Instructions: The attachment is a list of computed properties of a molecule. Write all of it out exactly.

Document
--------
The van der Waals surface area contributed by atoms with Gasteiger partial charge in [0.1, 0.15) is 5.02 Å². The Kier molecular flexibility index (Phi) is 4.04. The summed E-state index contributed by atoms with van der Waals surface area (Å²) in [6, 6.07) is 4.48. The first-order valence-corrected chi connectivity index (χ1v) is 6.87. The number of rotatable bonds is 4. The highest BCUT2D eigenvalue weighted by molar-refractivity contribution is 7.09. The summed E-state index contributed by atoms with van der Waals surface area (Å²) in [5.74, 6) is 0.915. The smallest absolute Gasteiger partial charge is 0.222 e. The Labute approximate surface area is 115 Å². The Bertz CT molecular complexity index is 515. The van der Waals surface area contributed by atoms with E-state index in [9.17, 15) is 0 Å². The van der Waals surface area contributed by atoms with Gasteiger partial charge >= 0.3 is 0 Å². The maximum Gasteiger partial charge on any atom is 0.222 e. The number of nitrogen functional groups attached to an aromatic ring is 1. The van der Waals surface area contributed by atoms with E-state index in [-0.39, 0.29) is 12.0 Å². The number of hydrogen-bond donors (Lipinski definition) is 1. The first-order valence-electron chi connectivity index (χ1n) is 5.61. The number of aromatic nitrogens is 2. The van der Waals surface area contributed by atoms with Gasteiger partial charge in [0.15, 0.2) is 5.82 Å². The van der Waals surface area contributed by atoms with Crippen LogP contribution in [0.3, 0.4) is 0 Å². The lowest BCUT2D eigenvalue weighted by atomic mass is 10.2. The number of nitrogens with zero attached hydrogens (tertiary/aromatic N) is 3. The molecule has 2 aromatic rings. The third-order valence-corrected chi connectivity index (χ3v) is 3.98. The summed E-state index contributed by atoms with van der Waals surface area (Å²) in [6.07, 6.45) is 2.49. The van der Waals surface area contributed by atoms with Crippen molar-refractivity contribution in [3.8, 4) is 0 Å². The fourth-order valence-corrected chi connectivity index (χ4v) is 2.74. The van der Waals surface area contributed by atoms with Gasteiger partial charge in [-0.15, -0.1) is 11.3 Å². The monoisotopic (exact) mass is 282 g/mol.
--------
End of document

The van der Waals surface area contributed by atoms with Gasteiger partial charge in [0.1, 0.15) is 5.02 Å². The Kier molecular flexibility index (Phi) is 4.04. The summed E-state index contributed by atoms with van der Waals surface area (Å²) in [6, 6.07) is 4.48. The first-order valence-corrected chi connectivity index (χ1v) is 6.87. The number of rotatable bonds is 4. The highest BCUT2D eigenvalue weighted by molar-refractivity contribution is 7.09. The summed E-state index contributed by atoms with van der Waals surface area (Å²) in [5.74, 6) is 0.915. The smallest absolute Gasteiger partial charge is 0.222 e. The Labute approximate surface area is 115 Å². The Bertz CT molecular complexity index is 515. The van der Waals surface area contributed by atoms with E-state index in [9.17, 15) is 0 Å². The van der Waals surface area contributed by atoms with Gasteiger partial charge >= 0.3 is 0 Å². The maximum Gasteiger partial charge on any atom is 0.222 e. The number of nitrogen functional groups attached to an aromatic ring is 1. The van der Waals surface area contributed by atoms with E-state index in [-0.39, 0.29) is 12.0 Å². The number of hydrogen-bond donors (Lipinski definition) is 1. The first-order valence-electron chi connectivity index (χ1n) is 5.61. The number of aromatic nitrogens is 2. The van der Waals surface area contributed by atoms with Gasteiger partial charge in [0.15, 0.2) is 5.82 Å². The van der Waals surface area contributed by atoms with Crippen LogP contribution in [0.3, 0.4) is 0 Å². The lowest BCUT2D eigenvalue weighted by atomic mass is 10.2. The number of nitrogens with zero attached hydrogens (tertiary/aromatic N) is 3. The molecule has 2 aromatic rings. The third-order valence-corrected chi connectivity index (χ3v) is 3.98. The summed E-state index contributed by atoms with van der Waals surface area (Å²) in [6.07, 6.45) is 2.49. The van der Waals surface area contributed by atoms with Crippen molar-refractivity contribution in [3.8, 4) is 0 Å². The fourth-order valence-corrected chi connectivity index (χ4v) is 2.74. The van der Waals surface area contributed by atoms with Gasteiger partial charge in [-0.15, -0.1) is 11.3 Å². The monoisotopic (exact) mass is 282 g/mol.